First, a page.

In 1928, an election year, discussion of the national economy was a popular topic of conversation. At the time, such discussion was limited to print media, with very little news on the fairly new invention of the radio. There was no television, Internet or email to aide in the dissemination of news stories.

By 1929, new president Herbert Hoover was relishing in a vibrant economy, despite problems with Prohibition. Among those problems was the elimination of taxes collected by states and communities on the sale of alcoholic beverages, including beer.

Only seven months after taking office, Hoover was shaken by the news that the NYSE had a catastrophic loss. Though this triggered the Depression Era, it did not directly cause it.

As businesses, large and small collapsed in subsequent weeks, huge layoffs and spiking unemployment reduced the volume of deposits held in America’s banks. Fearing the collapse of banks, which were much more local than national or regional then, people would, on the basis of usually untrue rumors, rush to the bank to remove their funds, believing that banks held the money on account. These rushes could rarely be covered by the bank because the money on deposit was actually loaned to others for mortgages, business loans and so on. Banks would shut their doors and usually, never open them again.

Unable to get their money, Americans became depressed. Unemployed, often starving, many who had previously been successful found themselves begging on street corners, wearing tattered clothes and struggling every day to find food. Crime rose, with organized crime becoming a sancturary for those who would work for them. Prohibition, previously an annoyance, became a boon to criminals who found ways to produce or import liquor for underground sales. Between 1930 and 1933, the nation’s crime rate more than tripled.

This was the era of bathtub gin. Where alcoholic concoctions made from anything that could be found were produced and bottled, any place the could be made out of the eyes of the law. From stills hidden in Appalachian farms, to gin made in homes in the outer boroughs of New York City or suburbs of Boston, Philadelpha, Chicago and so on. An underground economy had been created to replace that which previously existed in the mainstream. In the entire time Prohibition existed, alcoholic beverage consumption only dropped by 10 percent. Though the income from taxes normally collected by states had dropped to zero. Compounding this was the increased cost to local municipalities and states of police actions to curb the rising crime rate.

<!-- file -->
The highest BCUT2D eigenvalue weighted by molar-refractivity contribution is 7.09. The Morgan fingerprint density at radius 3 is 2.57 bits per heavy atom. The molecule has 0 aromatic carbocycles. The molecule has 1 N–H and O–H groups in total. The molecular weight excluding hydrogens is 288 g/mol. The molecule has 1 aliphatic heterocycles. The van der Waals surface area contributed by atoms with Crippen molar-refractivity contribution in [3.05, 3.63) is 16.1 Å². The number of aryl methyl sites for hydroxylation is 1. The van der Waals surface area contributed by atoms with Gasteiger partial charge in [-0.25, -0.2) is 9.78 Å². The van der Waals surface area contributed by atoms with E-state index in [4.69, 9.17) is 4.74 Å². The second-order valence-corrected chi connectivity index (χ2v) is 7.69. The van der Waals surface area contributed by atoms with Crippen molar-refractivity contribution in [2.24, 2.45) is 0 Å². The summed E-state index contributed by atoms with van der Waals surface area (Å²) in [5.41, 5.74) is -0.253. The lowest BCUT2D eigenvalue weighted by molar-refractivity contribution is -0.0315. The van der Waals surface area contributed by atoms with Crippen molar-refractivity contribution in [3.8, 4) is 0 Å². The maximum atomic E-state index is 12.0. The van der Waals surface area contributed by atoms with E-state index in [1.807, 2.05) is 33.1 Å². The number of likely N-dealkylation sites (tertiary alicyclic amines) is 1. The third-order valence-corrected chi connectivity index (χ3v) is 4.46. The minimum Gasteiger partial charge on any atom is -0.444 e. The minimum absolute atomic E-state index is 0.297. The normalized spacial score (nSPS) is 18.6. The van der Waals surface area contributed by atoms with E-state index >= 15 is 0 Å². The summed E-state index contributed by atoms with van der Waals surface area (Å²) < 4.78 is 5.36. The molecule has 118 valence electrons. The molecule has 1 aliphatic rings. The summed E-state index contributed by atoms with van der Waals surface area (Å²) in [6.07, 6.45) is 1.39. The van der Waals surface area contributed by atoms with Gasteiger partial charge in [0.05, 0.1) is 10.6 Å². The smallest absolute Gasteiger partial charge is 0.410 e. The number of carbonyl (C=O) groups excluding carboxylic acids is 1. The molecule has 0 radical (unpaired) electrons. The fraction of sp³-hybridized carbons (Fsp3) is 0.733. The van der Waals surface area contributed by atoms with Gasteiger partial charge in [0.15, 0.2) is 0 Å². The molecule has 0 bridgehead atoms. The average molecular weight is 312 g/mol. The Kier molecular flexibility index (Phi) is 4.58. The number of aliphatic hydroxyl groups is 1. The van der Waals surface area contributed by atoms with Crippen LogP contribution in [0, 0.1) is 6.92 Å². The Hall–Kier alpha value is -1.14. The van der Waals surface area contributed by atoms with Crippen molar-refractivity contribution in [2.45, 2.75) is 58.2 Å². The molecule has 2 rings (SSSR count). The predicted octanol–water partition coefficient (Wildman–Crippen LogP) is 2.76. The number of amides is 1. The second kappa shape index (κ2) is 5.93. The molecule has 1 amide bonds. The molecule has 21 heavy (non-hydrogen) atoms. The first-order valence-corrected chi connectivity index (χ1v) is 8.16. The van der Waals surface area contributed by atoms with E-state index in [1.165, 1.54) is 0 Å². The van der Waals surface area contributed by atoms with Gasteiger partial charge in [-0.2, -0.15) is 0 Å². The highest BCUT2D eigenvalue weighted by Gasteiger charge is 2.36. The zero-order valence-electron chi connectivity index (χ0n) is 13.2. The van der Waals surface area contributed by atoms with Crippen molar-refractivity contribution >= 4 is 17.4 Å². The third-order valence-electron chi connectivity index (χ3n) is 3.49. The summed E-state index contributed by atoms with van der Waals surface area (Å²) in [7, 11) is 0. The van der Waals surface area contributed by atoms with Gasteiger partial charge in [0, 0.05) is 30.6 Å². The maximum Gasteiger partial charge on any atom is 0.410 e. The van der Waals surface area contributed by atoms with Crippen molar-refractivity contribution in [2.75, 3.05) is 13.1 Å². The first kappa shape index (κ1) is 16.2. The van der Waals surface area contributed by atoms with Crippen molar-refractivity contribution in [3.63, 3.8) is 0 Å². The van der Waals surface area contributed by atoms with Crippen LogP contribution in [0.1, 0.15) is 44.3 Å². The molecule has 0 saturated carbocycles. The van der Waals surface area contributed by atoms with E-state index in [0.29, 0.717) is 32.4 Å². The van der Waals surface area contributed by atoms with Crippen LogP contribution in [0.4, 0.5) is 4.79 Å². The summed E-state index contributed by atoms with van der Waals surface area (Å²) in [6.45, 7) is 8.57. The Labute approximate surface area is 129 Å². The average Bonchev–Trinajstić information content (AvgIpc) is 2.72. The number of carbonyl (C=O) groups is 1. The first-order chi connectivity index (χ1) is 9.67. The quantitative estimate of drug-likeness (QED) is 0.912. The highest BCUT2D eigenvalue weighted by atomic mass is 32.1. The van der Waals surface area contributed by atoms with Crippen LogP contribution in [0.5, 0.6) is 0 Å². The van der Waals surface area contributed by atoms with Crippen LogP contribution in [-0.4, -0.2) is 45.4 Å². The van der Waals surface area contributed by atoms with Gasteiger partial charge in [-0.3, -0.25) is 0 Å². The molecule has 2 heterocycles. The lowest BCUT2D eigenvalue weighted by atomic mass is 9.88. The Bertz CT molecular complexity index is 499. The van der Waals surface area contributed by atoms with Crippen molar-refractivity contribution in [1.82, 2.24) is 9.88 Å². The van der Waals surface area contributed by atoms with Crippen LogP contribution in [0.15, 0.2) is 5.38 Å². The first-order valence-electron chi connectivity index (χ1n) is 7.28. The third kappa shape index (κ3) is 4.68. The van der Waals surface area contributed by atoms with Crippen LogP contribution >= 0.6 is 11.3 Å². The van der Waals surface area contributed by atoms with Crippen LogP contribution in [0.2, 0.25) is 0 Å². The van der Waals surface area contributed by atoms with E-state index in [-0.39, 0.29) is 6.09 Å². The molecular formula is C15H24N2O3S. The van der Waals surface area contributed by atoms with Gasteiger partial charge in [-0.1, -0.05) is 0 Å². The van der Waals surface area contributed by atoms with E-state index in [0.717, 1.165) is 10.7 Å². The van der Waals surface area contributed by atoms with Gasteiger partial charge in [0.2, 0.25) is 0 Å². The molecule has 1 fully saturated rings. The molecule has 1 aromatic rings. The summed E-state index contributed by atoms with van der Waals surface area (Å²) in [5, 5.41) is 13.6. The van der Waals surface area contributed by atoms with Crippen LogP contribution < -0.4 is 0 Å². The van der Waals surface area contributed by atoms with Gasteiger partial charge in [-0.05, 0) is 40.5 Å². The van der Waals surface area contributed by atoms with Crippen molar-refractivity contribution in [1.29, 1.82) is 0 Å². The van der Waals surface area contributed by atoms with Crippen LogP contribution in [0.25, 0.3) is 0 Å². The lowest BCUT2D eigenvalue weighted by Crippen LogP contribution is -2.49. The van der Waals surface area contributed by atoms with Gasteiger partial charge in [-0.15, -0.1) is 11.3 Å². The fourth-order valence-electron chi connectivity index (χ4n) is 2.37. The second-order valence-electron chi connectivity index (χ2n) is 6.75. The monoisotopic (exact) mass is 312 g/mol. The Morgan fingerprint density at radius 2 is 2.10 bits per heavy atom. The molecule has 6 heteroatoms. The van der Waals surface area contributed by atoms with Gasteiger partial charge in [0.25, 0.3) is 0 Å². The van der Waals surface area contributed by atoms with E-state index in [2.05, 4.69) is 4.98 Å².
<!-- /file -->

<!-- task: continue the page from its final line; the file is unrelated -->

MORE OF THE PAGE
While entire economies were created in the underground world, the public continued suffering. Bad weather in the American heartland hurt crops and killed thousands. Supplies of corn, wheat, beef, pork and chickens were cut and the nation was, by 1932, starving. At a time when ten cents could by a meal, the term “Brother, can you spare a dime?” became a popular phrase.

In 1932, Franklin Roosevelt was elected on a platform of “A New Deal”. Despite sound economic policies and extensive efforts to revive and secure the nation’s economy, the public remained depressed. Even the repeal of Prohibition didn’t solve the problems. People remained ‘jittery’ about their future, if they survived the crisis at all.

In the first few months of Roosevelt’s administration, his government created the Federal Deposit Insurance Corporation, to insure the deposits of Americans in remaining banks, giving the public a sense of security for their money. The Securities and Exchange Commission was also created, to regulate and monitor securities fraud and companies trading on the markets, as well as those individuals who sold securities. These steps restored faith in the public, but the damage had been done. More than three years of serious depression are not going to be forgotten, nor cured quickly.

In fact, the only true cure for the Depression of the 1930’s was World War II, with massive Federal spending on munitions and defense.


Though America is not in the same conditions we were in back in ’29, like 1928, the public is being bombarded with repetitions of how bad things are in the public discourse known as Presidential Elections. Each election cycle, this serves to put the public in a nervous state, a condition sought by politicians, who claim they can resolve the problems that cause your anxieties.

In recent years, several banks and mortgage companies had changed their business model hoping to increase sales by outsourcing their mortgage sales to brokers who were not subject to the same regulations. Brokers, seeking commissions developed the sub-prime market, where they would represent a mortgage candidate to the bank and help someone without the resources to obtain a mortgage. No thought was given to the mortgagee’s ability to pay and soon, they found themselves unable to meet their obligations. Adding to this, a new product called a 5/1 ARM was sold as the solution… people would be able to have a low interest rate locked in for 5 years before it would rise.